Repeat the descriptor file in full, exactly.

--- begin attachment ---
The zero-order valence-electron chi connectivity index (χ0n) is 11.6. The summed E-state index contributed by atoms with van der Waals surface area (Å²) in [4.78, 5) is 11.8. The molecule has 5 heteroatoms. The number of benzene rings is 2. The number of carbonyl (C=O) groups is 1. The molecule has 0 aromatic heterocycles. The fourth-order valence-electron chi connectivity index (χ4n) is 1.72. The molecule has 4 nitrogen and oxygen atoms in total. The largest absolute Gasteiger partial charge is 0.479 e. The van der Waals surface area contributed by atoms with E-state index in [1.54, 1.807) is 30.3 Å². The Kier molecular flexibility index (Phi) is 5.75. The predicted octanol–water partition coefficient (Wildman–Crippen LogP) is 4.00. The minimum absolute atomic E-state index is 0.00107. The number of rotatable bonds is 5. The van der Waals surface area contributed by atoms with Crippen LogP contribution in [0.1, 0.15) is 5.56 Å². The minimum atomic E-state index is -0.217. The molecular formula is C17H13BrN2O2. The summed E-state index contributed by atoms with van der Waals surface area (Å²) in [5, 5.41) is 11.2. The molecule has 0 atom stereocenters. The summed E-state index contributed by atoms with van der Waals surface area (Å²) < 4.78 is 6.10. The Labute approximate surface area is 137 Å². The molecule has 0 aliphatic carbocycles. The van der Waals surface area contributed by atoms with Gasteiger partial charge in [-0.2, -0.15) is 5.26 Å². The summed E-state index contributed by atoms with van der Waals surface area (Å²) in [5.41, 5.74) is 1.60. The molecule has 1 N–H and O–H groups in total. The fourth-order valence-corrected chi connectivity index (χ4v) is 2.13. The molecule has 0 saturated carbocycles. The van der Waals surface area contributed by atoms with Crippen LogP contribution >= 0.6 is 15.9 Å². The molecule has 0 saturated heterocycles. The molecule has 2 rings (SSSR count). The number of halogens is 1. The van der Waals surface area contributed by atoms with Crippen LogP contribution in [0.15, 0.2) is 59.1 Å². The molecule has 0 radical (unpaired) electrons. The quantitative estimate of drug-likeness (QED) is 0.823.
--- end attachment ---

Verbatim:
The zero-order valence-electron chi connectivity index (χ0n) is 11.6. The summed E-state index contributed by atoms with van der Waals surface area (Å²) in [4.78, 5) is 11.8. The molecule has 5 heteroatoms. The number of benzene rings is 2. The number of carbonyl (C=O) groups is 1. The molecule has 0 aromatic heterocycles. The fourth-order valence-electron chi connectivity index (χ4n) is 1.72. The molecule has 4 nitrogen and oxygen atoms in total. The largest absolute Gasteiger partial charge is 0.479 e. The van der Waals surface area contributed by atoms with E-state index in [1.54, 1.807) is 30.3 Å². The Kier molecular flexibility index (Phi) is 5.75. The predicted octanol–water partition coefficient (Wildman–Crippen LogP) is 4.00. The minimum absolute atomic E-state index is 0.00107. The number of rotatable bonds is 5. The van der Waals surface area contributed by atoms with Crippen LogP contribution in [0.1, 0.15) is 5.56 Å². The minimum atomic E-state index is -0.217. The molecular formula is C17H13BrN2O2. The summed E-state index contributed by atoms with van der Waals surface area (Å²) in [5, 5.41) is 11.2. The molecule has 0 atom stereocenters. The summed E-state index contributed by atoms with van der Waals surface area (Å²) < 4.78 is 6.10. The Labute approximate surface area is 137 Å². The molecule has 0 aliphatic carbocycles. The van der Waals surface area contributed by atoms with Gasteiger partial charge in [-0.2, -0.15) is 5.26 Å². The summed E-state index contributed by atoms with van der Waals surface area (Å²) in [5.41, 5.74) is 1.60. The molecule has 1 N–H and O–H groups in total. The fourth-order valence-corrected chi connectivity index (χ4v) is 2.13. The molecule has 0 saturated carbocycles. The van der Waals surface area contributed by atoms with Crippen LogP contribution >= 0.6 is 15.9 Å². The molecule has 0 saturated heterocycles. The molecule has 2 rings (SSSR count). The number of halogens is 1. The van der Waals surface area contributed by atoms with Crippen LogP contribution in [0.15, 0.2) is 59.1 Å². The molecule has 0 radical (unpaired) electrons. The quantitative estimate of drug-likeness (QED) is 0.823.